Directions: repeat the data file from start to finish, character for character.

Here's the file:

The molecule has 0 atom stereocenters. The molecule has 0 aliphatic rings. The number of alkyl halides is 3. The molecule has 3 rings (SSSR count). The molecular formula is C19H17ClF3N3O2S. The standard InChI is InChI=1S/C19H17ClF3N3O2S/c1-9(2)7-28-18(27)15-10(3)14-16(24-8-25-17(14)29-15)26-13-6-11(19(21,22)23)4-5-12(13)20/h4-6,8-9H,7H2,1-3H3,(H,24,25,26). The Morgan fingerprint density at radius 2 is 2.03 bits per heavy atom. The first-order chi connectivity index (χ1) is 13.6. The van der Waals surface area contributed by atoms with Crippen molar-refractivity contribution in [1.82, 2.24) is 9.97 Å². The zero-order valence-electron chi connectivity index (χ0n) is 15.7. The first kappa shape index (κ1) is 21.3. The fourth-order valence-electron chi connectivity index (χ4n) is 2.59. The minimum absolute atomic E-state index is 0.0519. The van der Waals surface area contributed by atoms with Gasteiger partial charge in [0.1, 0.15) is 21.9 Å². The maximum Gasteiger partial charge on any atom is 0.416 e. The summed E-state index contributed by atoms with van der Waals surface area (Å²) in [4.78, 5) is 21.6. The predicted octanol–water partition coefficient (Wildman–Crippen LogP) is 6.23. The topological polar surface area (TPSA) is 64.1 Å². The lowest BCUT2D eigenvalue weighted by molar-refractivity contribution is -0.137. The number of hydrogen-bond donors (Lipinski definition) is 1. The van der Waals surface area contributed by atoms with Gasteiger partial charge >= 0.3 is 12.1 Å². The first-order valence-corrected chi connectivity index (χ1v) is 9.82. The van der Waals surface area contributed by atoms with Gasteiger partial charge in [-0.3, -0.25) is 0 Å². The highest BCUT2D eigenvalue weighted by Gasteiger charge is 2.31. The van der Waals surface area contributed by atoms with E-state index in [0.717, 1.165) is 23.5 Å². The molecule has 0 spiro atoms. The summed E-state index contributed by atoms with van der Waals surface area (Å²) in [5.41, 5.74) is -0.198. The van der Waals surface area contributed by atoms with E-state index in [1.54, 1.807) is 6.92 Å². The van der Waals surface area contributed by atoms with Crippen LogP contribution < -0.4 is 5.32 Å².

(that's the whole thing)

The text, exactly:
The molecule has 0 atom stereocenters. The molecule has 0 aliphatic rings. The number of alkyl halides is 3. The molecule has 3 rings (SSSR count). The molecular formula is C19H17ClF3N3O2S. The standard InChI is InChI=1S/C19H17ClF3N3O2S/c1-9(2)7-28-18(27)15-10(3)14-16(24-8-25-17(14)29-15)26-13-6-11(19(21,22)23)4-5-12(13)20/h4-6,8-9H,7H2,1-3H3,(H,24,25,26). The Morgan fingerprint density at radius 2 is 2.03 bits per heavy atom. The first-order chi connectivity index (χ1) is 13.6. The van der Waals surface area contributed by atoms with Crippen molar-refractivity contribution in [1.82, 2.24) is 9.97 Å². The zero-order valence-electron chi connectivity index (χ0n) is 15.7. The first kappa shape index (κ1) is 21.3. The fourth-order valence-electron chi connectivity index (χ4n) is 2.59. The minimum absolute atomic E-state index is 0.0519. The van der Waals surface area contributed by atoms with Gasteiger partial charge in [0.1, 0.15) is 21.9 Å². The maximum Gasteiger partial charge on any atom is 0.416 e. The summed E-state index contributed by atoms with van der Waals surface area (Å²) in [4.78, 5) is 21.6. The predicted octanol–water partition coefficient (Wildman–Crippen LogP) is 6.23. The topological polar surface area (TPSA) is 64.1 Å². The lowest BCUT2D eigenvalue weighted by molar-refractivity contribution is -0.137. The number of hydrogen-bond donors (Lipinski definition) is 1. The van der Waals surface area contributed by atoms with Gasteiger partial charge >= 0.3 is 12.1 Å². The first-order valence-corrected chi connectivity index (χ1v) is 9.82. The van der Waals surface area contributed by atoms with Gasteiger partial charge in [-0.3, -0.25) is 0 Å². The highest BCUT2D eigenvalue weighted by Gasteiger charge is 2.31. The van der Waals surface area contributed by atoms with E-state index in [0.717, 1.165) is 23.5 Å². The molecule has 0 spiro atoms. The summed E-state index contributed by atoms with van der Waals surface area (Å²) in [5.41, 5.74) is -0.198. The van der Waals surface area contributed by atoms with E-state index in [1.54, 1.807) is 6.92 Å². The van der Waals surface area contributed by atoms with Crippen LogP contribution < -0.4 is 5.32 Å².